It sucks when people don’t respond to email. Most of the time this can be attributed to them suffering from email overload — but what if some of the blame lies with the many people who don’t send messages worth responding to?
Boomerang has introduced a tool called Respondable that uses artificial intelligence to help those people send better email and get more replies. That way, if the email still doesn’t get some kind of response, it isn’t the sender’s fault.
Respondable’s artificial intelligence analyzes different factors — subject length, word count, question count, reading level, and others — while its user is typing. It then uses information gleaned from other users to weigh those factors together and figure out whether the email is likely to get a reply or languish in an inbox.
Those factors have been used before to help people figure out whether or not they’re likely to get a reply. Short emails get few replies, for example, while messages containing attachments will usually get a response.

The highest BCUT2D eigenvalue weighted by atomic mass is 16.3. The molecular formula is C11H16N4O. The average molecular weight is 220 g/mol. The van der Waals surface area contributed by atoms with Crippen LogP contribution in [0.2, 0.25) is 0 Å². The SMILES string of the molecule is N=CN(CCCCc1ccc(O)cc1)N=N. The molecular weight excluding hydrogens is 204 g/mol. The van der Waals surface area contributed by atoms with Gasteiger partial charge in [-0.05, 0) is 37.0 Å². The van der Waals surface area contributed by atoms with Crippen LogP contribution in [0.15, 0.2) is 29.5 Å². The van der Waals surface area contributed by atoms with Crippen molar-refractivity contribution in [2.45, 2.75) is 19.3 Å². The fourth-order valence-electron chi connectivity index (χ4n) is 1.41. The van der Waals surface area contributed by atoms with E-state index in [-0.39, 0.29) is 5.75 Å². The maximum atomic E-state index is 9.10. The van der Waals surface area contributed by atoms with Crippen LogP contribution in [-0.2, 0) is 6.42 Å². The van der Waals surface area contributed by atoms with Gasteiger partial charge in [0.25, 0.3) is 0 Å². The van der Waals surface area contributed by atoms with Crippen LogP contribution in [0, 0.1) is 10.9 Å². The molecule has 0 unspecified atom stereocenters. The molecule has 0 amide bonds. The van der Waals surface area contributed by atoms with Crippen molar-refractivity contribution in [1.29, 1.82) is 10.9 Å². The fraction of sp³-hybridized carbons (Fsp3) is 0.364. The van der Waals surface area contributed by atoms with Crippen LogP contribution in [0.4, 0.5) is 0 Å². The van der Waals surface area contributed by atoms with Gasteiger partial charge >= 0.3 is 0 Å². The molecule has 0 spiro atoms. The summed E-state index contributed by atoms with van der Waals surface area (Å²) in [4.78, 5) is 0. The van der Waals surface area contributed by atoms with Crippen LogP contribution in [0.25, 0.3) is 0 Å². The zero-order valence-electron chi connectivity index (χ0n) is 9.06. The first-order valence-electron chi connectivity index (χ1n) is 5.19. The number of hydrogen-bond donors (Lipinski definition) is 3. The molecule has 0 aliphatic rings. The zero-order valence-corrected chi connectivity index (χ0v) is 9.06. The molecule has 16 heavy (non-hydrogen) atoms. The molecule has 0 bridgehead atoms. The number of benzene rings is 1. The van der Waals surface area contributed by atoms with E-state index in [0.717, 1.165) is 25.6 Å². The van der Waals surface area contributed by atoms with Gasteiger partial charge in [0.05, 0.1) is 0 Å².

Boomerang also taught Respondable to weigh other, more experimental factors like the message’s positivity, politeness, and subjectivity to see how they affect responses. These factors are harder to quantify, but could give a better clue as to how likely someone is to respond to an email based on its tone and mannerisms.
Respondable is just one of the ways companies are making email better. Google’s short-lived mic drop feature was interesting but flawed, while the ability to “unsend” emails is like a gift from the email gods.
Finally, an artificial intelligence that can help a lot of people without stirring up fears of someone developing SkyNet. Now if only it could teach us how to communicate in meatspace, too.